Soul Murder and Dreams in ‘Colorless Tsukuru Tazaki and His Years of Pilgrimage’

Like the cobwebs and spider webs that colonize a neglected basement, Haruki Murakami’s filamentous plot threads trail uncannily across our psyches.

As pathetically low as the production standards for our dreams are – disjointed plotting, dim lighting, atrocious editing, muffled dialogue, and mentally unstable actors whose appearance and identity continually shift – our critical standards are even lower. Talk about a willing suspension of disbelief! No matter what absurd non-sequiturs our middle-of-the-night entertainments throw at us, we accept it all without challenge or criticism and indeed, with wholehearted emotional involvement; more so than any movie ever made or conceived, dreams can make us cry, sweat, climax, or scream out in terror.

I believe that the famed Japanese novelist Haruki Murakami understands this as well as any writer or filmmaker of our time; though not all of his fictions are dominated by fantastical or supernatural events, most of them exist in a surreal other-world that is governed by the convoluted but utterly convincing logic of dreams.

The weakest of Murakami’s fictions come across as merely bizarre and arbitrary. But dreams are never arbitrary. They are ruled by a strict internal emotional logic that always seems exactly right to the dreamer, because the dreamer of the dream and its audience are the same.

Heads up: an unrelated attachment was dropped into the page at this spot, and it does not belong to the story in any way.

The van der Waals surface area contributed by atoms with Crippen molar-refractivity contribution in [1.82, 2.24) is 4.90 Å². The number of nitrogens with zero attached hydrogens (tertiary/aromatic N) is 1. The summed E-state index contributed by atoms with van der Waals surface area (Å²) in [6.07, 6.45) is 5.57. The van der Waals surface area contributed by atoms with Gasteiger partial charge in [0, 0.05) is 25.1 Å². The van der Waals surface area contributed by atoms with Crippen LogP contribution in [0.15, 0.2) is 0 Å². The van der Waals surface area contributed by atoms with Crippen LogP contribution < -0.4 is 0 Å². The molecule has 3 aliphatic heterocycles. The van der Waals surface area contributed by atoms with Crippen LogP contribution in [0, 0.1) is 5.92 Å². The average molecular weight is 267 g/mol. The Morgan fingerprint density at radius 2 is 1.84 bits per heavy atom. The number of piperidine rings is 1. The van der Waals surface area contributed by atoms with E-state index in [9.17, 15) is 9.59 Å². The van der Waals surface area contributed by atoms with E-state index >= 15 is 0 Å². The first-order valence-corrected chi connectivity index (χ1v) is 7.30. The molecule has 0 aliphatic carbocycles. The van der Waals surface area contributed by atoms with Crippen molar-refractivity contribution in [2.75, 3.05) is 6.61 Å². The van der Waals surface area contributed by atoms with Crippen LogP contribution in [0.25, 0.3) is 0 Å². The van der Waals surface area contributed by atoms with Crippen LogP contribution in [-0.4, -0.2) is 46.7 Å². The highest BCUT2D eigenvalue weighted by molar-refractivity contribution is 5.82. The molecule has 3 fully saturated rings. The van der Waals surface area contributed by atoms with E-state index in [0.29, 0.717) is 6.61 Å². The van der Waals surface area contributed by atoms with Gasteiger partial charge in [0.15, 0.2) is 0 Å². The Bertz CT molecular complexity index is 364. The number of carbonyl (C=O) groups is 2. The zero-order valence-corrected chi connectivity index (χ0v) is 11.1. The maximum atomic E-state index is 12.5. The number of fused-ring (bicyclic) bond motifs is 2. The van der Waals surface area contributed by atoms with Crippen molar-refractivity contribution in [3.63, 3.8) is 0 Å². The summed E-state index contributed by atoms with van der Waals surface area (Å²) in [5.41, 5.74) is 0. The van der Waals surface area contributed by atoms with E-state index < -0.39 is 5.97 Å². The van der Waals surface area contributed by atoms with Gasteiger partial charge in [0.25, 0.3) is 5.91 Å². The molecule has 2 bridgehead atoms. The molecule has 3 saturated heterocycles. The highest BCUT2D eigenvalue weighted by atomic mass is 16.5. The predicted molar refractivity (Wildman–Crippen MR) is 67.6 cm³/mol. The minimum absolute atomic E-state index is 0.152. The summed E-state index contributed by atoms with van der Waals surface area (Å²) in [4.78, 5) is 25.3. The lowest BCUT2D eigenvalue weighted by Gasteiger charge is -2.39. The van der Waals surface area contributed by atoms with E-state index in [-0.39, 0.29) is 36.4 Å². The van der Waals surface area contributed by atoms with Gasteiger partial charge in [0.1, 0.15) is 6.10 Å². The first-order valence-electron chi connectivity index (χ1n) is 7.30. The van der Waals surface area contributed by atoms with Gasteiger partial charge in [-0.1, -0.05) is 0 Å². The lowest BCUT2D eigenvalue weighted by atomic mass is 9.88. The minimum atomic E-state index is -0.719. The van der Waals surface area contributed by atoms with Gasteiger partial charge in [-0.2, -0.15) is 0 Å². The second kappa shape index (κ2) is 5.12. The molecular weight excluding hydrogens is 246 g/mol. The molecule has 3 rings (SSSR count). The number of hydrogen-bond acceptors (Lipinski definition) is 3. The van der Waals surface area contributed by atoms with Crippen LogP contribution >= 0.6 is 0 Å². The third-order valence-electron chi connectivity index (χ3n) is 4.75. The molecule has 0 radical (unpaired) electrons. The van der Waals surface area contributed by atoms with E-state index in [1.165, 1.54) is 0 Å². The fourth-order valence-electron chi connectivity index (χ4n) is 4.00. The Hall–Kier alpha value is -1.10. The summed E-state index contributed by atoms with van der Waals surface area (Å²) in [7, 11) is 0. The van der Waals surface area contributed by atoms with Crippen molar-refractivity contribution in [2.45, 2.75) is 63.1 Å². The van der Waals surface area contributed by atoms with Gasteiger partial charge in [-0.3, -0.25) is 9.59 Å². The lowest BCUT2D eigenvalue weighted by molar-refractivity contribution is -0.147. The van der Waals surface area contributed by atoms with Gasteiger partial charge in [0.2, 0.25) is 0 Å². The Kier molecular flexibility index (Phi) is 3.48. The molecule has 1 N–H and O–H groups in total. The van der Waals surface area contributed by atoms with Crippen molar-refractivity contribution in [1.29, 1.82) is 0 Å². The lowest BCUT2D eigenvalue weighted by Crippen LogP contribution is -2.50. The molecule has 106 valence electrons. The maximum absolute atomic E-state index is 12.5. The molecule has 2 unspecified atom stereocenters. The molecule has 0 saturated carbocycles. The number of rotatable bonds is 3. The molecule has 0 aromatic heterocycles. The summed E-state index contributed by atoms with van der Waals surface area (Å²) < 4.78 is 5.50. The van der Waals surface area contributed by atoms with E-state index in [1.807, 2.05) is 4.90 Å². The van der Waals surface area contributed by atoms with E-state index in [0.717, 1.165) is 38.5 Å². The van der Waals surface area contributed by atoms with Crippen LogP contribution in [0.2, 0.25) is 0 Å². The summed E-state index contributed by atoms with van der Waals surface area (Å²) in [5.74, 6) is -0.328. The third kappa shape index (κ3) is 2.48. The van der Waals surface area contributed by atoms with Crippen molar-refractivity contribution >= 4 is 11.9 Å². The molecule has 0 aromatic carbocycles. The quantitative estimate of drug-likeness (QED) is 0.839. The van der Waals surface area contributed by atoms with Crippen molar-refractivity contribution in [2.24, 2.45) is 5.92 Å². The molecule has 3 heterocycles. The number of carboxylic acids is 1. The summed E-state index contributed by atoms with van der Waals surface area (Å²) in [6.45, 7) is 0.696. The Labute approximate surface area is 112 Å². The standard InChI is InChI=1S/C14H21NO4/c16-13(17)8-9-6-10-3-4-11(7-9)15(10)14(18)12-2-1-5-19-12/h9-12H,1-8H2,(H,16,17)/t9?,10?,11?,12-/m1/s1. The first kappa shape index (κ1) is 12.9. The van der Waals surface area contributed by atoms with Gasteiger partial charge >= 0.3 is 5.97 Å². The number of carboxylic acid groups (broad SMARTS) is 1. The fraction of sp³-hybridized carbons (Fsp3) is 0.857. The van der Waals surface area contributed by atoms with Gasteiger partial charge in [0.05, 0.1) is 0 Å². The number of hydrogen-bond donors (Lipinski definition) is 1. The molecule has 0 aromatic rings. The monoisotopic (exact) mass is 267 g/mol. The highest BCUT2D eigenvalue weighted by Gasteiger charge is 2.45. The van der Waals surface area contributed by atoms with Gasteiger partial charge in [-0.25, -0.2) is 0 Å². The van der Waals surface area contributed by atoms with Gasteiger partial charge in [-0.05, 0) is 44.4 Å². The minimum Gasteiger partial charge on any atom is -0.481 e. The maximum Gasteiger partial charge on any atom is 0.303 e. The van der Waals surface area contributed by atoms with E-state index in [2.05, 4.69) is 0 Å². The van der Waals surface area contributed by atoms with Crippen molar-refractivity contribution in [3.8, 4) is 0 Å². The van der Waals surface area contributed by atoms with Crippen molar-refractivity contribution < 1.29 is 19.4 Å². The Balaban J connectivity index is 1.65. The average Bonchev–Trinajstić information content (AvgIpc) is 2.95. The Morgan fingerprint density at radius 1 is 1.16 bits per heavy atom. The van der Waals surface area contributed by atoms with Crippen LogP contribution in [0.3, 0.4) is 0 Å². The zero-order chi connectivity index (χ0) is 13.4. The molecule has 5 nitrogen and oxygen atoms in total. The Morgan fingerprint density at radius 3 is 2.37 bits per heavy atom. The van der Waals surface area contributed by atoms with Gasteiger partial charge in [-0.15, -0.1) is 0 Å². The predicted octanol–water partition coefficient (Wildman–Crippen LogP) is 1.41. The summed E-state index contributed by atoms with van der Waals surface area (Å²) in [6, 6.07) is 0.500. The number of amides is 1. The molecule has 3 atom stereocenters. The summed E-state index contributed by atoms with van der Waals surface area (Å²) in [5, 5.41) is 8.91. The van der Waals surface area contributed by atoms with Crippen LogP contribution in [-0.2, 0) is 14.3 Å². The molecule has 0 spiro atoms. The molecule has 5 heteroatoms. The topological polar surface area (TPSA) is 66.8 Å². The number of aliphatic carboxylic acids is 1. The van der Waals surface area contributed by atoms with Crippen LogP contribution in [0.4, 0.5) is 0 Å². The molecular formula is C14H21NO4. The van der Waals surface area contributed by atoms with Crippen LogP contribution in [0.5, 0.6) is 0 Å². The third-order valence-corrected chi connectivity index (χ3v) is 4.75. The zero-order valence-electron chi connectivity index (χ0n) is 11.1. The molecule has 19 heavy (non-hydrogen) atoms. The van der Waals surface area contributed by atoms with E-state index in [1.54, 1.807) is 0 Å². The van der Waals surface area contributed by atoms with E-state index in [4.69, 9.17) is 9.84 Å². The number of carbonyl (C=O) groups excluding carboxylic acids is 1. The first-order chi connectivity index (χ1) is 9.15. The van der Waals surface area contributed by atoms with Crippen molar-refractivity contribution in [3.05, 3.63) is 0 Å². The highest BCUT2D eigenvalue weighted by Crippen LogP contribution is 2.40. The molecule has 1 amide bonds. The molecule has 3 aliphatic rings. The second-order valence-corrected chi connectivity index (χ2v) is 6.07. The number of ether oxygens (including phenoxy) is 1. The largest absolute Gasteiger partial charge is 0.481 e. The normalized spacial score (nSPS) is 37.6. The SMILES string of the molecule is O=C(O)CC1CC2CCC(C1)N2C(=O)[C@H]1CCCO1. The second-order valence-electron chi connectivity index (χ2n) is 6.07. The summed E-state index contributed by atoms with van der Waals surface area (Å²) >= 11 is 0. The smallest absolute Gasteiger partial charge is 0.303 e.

In his most successful works, like the modern classic The Wind-Up Bird Chronicle, Murakami’s genius has managed to make his interior, ineffable and usually Japan-focused fantasias nearly universal in nature; much like David Lynch, he appears not to be merely replicating in a too-literal way the stuff of nightmares, as run-of-the-mill horror-film makers do, but rather inviting us into disturbing dreams that we unhesitatingly accept as our own. This he does, in Wind-Up Bird, even as he interweaves an unsettingly realistic account of Japan’s wartime and post-war legacy.

In 1Q84, another of Murakami’s masterpieces (one notch below Wind-Up Bird), a woman stuck in a highway-overpass traffic jam climbs down a ladder at the side of the road and steps into a fundamentally changed reality. As the character’s world unaccountably alters, the ground shifts beneath the reader, and her odd new universe becomes our own.

As in Poe or Kafka, so too in Murakami; the power of his writing, and its extraordinary worldwide popularity, is due to the way his inexplicable scenarios haunt us and begin, though on a rational level we can acknowledge them as dreams, to seem more real than reality.

Murakami’s new novel, Colorless Tsukuru Tazaki and His Years of Pilgrimage (surely among the most esoteric-sounding titles to ever ascend to the top of the New York Times bestseller list) begins with an event that, while nightmarish in its own way, is all too plausible: One day, seemingly out of nowhere, while he is attending college in Tokyo, the title character’s

…four closest friends [from high school], the friends he’d known for a long time, announced that they did not want to see him, or talk with him, ever again. It was a sudden, decisive declaration, with no room for compromise. They gave no explanation, not a word, for this harsh pronouncement. And Tsukuru didn’t dare ask.